Goodreads helps you keep track of books you want to read.
Start by marking “Cái toàn thể và trật tự ẩn” as Want to Read:
Cái toàn thể và trật tự ẩn
Enlarge cover
Rate this book
Clear rating
Open Preview

Cái toàn thể và trật tự ẩn

4.25 of 5 stars 4.25  ·  rating details  ·  641 ratings  ·  47 reviews
Cái toàn thể và trật tự ẩn là cuốn sách kinh điển của của David Bohm. Trong cuốn sách này, ông đã phát triển lí thuyết về vật lí lượng tử, bao gồm cả vật chất và ý thức. Ông đưa ra một lí thuyết khoa học giải thích vũ trụ và bản chất của thực tế. Những lập luận trong cuốn sách được trình bày rõ ràng, mạch lạc và không sử dụng thuật ngữ kĩ thuật để các độc giả không chuyên ...more
Paperback, 432 pages
Published 2011 by NXB Tri Thức (first published July 1st 1980)
more details... edit details

Friend Reviews

To see what your friends thought of this book, please sign up.

Reader Q&A

To ask other readers questions about Cái toàn thể và trật tự ẩn, please sign up.

Be the first to ask a question about Cái toàn thể và trật tự ẩn

This book is not yet featured on Listopia. Add this book to your favorite list »

Community Reviews

(showing 1-30 of 2,048)
filter  |  sort: default (?)  |  rating details
Mengsen Zhang
I love this man! Like an old friend giving you guidance of how you should proceed with your science to understand what you're trying to understand about the universe. No book ever speaks to my heart like this one. Every sentence says that he knows exactly what I want, and what I'm not confident about being able to grasp. The "rheomode" of language use he proposed, that is to turn adjectives back their original verb form, is a great way to organize thoughts and reduce confusion. Chapter 5 and 6 g ...more
Perhaps one of the most unfounded books I have ever read. Bohm's goal to cure the world from its 'fragmentation' is a good one, and comes from a good place, but both his ideas of culture and reality as well as his mode of presentation and argumentation are that of a middle-schooler. For instance, Bohm takes Greece (and therefore Rome as well) to represent all of the 'West' and ancient India to represent all of the 'East.' From a single examination of a single word in both of these cultures, he t ...more

This book is basically 1/3 physics, 1/3 semantics and linguistics, and 1/3 philosophy. If you aren't interested in all three, it's probably not the book for you. And yes, there is some math in it, but it's really not that much outside of one appendix, and most of it is algebra. You can ignore it and still understand most of the book. You do have to have some patience and an IQ higher than that of a carrot to get through it, but even if you only grasp 2/3rds of the content, it's worth the effort
Undivided wholeness and flowing movement, Bohm's core concept that encompasses the whole content of this amazing work. Bohm starts from examining the historial development of "fragmentation" which emphasized a certain aspect of measurement of reality, and equated our representation as perfect correspondence with what we treat as independent of reality.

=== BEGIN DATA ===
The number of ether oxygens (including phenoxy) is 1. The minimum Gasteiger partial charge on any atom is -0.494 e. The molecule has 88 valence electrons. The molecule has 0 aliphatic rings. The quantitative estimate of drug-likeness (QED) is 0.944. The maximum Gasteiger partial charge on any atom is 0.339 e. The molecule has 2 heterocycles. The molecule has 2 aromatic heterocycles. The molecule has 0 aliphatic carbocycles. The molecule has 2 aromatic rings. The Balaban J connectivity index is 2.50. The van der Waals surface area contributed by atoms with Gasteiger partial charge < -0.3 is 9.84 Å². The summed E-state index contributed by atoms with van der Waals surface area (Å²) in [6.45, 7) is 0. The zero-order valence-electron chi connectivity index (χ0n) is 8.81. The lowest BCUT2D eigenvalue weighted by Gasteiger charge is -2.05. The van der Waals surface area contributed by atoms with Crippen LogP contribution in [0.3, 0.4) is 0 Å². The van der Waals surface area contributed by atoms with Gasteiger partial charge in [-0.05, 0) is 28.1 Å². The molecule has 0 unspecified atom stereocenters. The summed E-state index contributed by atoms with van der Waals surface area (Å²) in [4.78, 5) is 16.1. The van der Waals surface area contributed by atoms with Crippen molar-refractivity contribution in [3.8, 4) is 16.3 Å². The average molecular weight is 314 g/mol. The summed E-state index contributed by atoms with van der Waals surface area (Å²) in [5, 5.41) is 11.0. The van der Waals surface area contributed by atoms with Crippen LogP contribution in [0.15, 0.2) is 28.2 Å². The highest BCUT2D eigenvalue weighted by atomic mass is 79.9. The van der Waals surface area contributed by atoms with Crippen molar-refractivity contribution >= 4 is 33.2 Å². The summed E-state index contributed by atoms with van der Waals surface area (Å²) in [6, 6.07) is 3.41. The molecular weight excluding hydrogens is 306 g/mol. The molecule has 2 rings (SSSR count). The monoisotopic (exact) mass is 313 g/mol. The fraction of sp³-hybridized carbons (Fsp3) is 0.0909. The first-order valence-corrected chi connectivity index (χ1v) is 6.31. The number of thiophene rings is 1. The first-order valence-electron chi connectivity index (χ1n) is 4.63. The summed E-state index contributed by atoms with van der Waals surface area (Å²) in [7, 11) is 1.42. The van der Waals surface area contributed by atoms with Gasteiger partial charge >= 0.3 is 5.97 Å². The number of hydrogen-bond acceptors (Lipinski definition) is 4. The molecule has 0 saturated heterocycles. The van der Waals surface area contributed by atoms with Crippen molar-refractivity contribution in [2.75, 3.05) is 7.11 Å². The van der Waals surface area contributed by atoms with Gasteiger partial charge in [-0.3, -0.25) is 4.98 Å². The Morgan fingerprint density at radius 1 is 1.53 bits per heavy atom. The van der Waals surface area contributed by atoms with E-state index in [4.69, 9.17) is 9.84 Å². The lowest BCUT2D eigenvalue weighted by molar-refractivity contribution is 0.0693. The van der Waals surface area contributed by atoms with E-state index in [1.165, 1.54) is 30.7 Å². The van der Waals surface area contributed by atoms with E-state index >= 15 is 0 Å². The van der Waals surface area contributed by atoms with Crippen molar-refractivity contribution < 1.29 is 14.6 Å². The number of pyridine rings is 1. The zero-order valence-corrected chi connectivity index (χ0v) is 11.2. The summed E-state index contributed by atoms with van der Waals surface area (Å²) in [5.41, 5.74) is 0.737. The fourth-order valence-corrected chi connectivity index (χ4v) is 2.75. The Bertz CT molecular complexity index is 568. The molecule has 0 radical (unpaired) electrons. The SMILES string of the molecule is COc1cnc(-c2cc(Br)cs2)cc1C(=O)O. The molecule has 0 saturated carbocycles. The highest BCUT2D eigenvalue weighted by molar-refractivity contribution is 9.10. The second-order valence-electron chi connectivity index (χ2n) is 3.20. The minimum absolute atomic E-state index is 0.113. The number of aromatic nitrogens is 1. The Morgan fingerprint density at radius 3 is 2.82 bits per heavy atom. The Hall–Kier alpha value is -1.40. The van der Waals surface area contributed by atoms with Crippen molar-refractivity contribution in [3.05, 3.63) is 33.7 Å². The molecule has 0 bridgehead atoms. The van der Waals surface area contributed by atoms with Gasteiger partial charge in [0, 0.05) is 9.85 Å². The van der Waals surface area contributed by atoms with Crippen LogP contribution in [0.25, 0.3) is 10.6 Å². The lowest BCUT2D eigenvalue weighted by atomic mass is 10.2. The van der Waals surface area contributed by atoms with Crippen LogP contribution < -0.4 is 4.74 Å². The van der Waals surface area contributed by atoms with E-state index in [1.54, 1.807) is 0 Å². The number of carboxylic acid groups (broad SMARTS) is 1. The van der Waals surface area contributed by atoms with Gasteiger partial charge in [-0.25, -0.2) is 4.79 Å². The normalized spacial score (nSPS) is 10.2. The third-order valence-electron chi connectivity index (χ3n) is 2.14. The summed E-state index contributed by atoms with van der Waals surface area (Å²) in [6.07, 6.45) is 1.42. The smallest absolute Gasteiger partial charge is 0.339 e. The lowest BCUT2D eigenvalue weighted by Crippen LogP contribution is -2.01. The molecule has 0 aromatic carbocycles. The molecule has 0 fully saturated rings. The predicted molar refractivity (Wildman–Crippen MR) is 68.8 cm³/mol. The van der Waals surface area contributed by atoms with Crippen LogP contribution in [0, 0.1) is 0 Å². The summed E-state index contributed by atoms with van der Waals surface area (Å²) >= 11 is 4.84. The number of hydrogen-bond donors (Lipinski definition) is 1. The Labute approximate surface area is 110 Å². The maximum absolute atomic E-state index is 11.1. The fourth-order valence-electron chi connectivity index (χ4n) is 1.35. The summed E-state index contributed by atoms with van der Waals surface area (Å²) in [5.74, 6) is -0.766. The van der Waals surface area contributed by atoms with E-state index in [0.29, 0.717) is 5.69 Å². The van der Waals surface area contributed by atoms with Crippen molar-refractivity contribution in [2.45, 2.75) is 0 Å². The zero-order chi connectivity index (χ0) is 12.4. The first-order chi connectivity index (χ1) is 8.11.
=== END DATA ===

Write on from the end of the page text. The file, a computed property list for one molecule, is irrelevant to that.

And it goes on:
However, what Bohm suggested as a remedy to fragmentation seems quite unclear. He mentioned that "integration" is impossible due to the finity of
the monumental achievements of modern physics have been based upon (or, "have led to"?) a certain worldview - that the universe is made of entities that can be broken up into elementary constituent parts, and Everything That Happens is made up of interactions between these entities. unfortunately, as with a great many ideas, as time passes and the application of this viewpoint to various avenues of investigation meets with success after success, people come to believe that the reason for this su ...more
The unifying topic of this book's chapters, which vary widely in both content and style, is Bohm's theory of the nature of reality as an undivided, interpenetrating whole - strongly reminiscent of the Hindu-Buddhist metaphor of Indra's net. In presenting this idea, Bohm's approach comprises philosophical speculation, sociological critique, physical analogy, and the specialized mathematical expressions of quantum theory (NB: as a non-expert, I found it possible to follow these latter technical as ...more
Roger Booth
This is a key piece of the "quantum rendering" puzzle.
It provides the motive and a method to "think differently" ... to see a wholeness in constant transformation, rather than a bunch of particles moving independently and obliviously, according to some mechanical program.
Harry Pray IV
I wish David Bohm could have hired a writer to paraphrase his thoughts because this one is waaaaay too dry and scientific for me to get into the really amazing things he is talking about. If you don't read it, it's at least an amazing find for the mathematic/philosophical charts and diagrams he creates.
It's also good if you want to get into studying (what became) string and then M theory and you're on TONS of aderol...there's probably another theory by now, but they're all arriving at the same